Department of Horticulture New York State Horticulture Study Guide for Youth 4-H Logo


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Cornell University

Swiss Chard
Beta vulgaris
(bay-tah vul-gar-is)

Swiss chard  Swiss chard Swiss chard

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Swiss chard

What about it?

Swiss chard is in the Goosefoot family, along with spinach. It is also closely related to beets and the common garden "weed" lambsquarter. Swiss chard comes in red and white varieties and grows from the spring to the fall. The white variety is rumored to be more tender while the red one adds a spot of color to a plate of greens. 'Ruby is a popular red-staIked variety.

What is it used for?

The leaf blade and the leaf stalk are edible. The leafy portion can be cooked like spinach or eaten fresh. The stalks and midribs can be steamed like asparagus. The outer leaves are picked periodically as the plant grows.

Where does it grow? How do we grow it?

Chard is relatively heat tolerant, at least more so than spinach. Many gardeners opt to plant spinach early and follow it with chard to provide a steady supply of tasty greens all summer. Chard can be planted in early spring, 2-3 weeks before the last spring frost date and again in the late summer, 40 days or so before the first fall frost. Sow the seeds 1 /2 inch deep, 18-24 inches apart, in rows 15 inches apart.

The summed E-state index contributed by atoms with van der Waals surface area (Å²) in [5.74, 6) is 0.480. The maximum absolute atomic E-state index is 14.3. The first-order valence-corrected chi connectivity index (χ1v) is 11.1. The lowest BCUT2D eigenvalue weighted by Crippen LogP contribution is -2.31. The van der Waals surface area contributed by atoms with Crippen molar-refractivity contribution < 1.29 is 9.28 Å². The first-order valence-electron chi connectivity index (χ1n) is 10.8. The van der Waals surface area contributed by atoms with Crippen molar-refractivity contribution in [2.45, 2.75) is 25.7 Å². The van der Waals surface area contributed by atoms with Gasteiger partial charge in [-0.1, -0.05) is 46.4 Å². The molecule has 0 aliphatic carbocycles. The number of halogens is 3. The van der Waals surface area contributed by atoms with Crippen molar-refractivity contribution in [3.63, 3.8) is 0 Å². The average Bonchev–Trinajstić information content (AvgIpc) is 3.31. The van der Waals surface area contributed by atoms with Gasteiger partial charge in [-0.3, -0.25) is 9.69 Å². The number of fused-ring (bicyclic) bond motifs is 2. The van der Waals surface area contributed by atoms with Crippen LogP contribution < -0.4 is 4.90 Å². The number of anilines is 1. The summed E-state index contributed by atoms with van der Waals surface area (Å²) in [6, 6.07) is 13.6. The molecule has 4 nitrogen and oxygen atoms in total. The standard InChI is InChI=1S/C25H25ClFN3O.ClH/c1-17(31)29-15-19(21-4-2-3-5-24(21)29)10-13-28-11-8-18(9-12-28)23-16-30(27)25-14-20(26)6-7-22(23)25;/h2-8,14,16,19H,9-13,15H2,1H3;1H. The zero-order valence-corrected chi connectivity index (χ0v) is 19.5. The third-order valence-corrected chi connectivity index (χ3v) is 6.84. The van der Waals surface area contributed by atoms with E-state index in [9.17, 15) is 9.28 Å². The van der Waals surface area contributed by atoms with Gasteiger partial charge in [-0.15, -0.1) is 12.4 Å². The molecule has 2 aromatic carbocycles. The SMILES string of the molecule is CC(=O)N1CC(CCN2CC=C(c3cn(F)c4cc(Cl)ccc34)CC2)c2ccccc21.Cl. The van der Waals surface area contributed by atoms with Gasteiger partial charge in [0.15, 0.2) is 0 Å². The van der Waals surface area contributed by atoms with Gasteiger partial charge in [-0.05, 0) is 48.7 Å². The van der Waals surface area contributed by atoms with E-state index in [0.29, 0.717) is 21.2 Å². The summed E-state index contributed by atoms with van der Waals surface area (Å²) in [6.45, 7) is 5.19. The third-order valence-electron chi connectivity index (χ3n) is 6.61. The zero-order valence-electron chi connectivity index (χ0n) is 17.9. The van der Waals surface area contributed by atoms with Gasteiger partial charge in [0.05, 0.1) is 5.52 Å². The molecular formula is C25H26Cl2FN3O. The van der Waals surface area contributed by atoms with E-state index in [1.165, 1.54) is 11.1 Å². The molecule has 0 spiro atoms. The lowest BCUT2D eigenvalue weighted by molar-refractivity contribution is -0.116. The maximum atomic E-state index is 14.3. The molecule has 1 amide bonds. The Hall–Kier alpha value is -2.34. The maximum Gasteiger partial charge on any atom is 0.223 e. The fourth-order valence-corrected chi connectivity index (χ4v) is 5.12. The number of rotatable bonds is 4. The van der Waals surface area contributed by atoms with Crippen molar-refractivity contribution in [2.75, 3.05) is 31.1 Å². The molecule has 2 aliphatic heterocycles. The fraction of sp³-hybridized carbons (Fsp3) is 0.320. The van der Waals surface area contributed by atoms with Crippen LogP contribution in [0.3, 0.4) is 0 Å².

When the plants reach 4 inches they will need to be thinned. Give each plant several inches of growing room. Water regularly, and mulch to conserve that moisture. You may need to cut back the plant to continue to get small and tender leaves throughout the season.

What are its primary problems?

Chard might be bothered by spinach leaf miners or slugs.

How do we harvest and store it?

Harvest the outer leaves or the entire plant at 1 1/2 inches above the ground. Leaves should be 6-8 inches tall. New growth will sprout in a week or so. Store at 32 degrees and high humidity. Swiss chard tends to wilt quickly in the field so get it to water as soon as possible.

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Copyright, Department of Horticulture, Cornell University.